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Patent Issued for Peptide-Modified Polyurethane Compositions and Associated Methods

August 12, 2014



By a News Reporter-Staff News Editor at Life Science Weekly -- From Alexandria, Virginia, NewsRx journalists report that a patent by the inventors West, Jennifer L. (Pearland, TX); Jun, Ho-Wook (Houston, TX); Taite, Lakeshia J. (Grove Hill, AL), filed on May 16, 2005, was published online on July 29, 2014 (see also William Marsh Rice University).

The patent's assignee for patent number 8791073 is William Marsh Rice University (Houston, TX).

News editors obtained the following quote from the background information supplied by the inventors: "The present invention generally relates to peptide-modified polyurethane compositions and methods of using such compositions. These compositions have improved properties that make them useful for a variety of applications, including, in particular, the manufacture of medical devices, articles, or implants that contact living tissues or bodily fluids.

"Polyurethanes represent a major class of synthetic polymers that have been evaluated for use with a variety of medical implants. Polyurethanes have favorable mechanical properties (e.g., high tensile strength, tear and abrasion resistance, and stability in biological environments) and are generally biocompatible. Accordingly, polyurethanes are used with medical implants such as cardiac pacemakers, catheters, implantable prostheses, cardiac assist devices, heart valves, and vascular grafts. The favorable mechanical properties of some polyurethanes can be attributed to their two-phase morphology, which is derived from microphase separation of soft and hard polymer segments. The soft segment has a low glass transition temperature (Tg), and the hard segment has a high Tg. For polyurethanes used with certain medical implants, the soft segments may be formed from a polyether polyol such as polytetramethylene oxide (PTMO), and the hard segments may be derived from a diisocyanate such as 4,4'-methylenediphenyl diisocyanate (MDI) and a polyol chain extender such as 1,4-butanediol.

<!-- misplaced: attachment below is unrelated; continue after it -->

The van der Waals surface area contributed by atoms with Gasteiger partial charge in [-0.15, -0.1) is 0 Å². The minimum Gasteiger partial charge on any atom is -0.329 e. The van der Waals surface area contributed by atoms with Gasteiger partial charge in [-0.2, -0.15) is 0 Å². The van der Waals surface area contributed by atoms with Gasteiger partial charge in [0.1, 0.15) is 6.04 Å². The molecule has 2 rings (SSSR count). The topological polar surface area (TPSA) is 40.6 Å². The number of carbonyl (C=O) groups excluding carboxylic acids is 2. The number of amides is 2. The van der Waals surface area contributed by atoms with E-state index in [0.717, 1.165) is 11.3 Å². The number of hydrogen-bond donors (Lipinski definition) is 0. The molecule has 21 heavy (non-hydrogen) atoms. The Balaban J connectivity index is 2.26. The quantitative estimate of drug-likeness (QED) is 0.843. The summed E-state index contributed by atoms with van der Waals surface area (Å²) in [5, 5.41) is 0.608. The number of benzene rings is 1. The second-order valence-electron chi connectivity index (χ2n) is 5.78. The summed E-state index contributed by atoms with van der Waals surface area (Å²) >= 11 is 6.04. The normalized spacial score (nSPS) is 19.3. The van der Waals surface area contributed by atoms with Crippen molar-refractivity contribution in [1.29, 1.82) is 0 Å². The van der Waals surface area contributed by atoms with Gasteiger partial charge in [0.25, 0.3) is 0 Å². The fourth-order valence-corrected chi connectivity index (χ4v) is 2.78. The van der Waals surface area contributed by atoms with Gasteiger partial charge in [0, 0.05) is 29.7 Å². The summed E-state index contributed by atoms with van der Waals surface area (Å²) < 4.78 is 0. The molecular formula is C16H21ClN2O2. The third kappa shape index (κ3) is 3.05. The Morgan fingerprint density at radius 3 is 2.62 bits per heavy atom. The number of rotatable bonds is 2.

"Vascular grafts are a type of medical implant in which synthetic polymers are useful. Certain vascular diseases often result in a need to open, replace, or bypass diseased or damaged blood vessel segments. In these situations, a graft may be used to direct blood flow around occluded segments of the vasculature, commonly referred to as bypass grafting. In coronary artery bypass grafting (CABG), occluded coronary arteries can be replaced with autologous tissue such as saphenous veins. But, some patients may not have suitable donor tissue, e.g., due to peripheral vascular disease or prior surgery, and a synthetic blood vessel substitute or graft may be required.

"Synthetic polymers such as ePTFE (expanded polytetrafluoroethylene), Dacron (polyethylene teraphthalate), and microporous polyurethanes have been developed for use with synthetic grafts and other medical implants. In large-diameter (e.g., >6 mm) applications, these synthetic polymers have been successfully used as vascular grafts, but generally are not suitable for small-diameter applications such as CABG. In small-diameter applications, synthetic grafts often become occluded, decreasing the patency of the graft. Similarly, grafts with low blood flow are more susceptible to patency failure as compared to those in high blood flow. Thus, synthetic grafts are used infrequently for bypass or reconstructive procedures that require small diameters, such as the coronary artery and arteries below the knee.

"Compliance also affects the function of small-diameter synthetic grafts. Vascular compliance is the ability of a blood vessel wall to expand and contract passively with changes in pressure and constitutes an important function of large arteries and veins. The compliance of a blood vessel generally is a structural property, which depends on the geometry (diameter and wall thickness) of the blood vessel, rather than a material property. To avoid discontinuity of blood-flow velocity, the compliance of a graft should match the compliance of the vessel it is replacing. Generally, smaller synthetic grafts are unable to meet the compliance requirements of small-diameter vessels.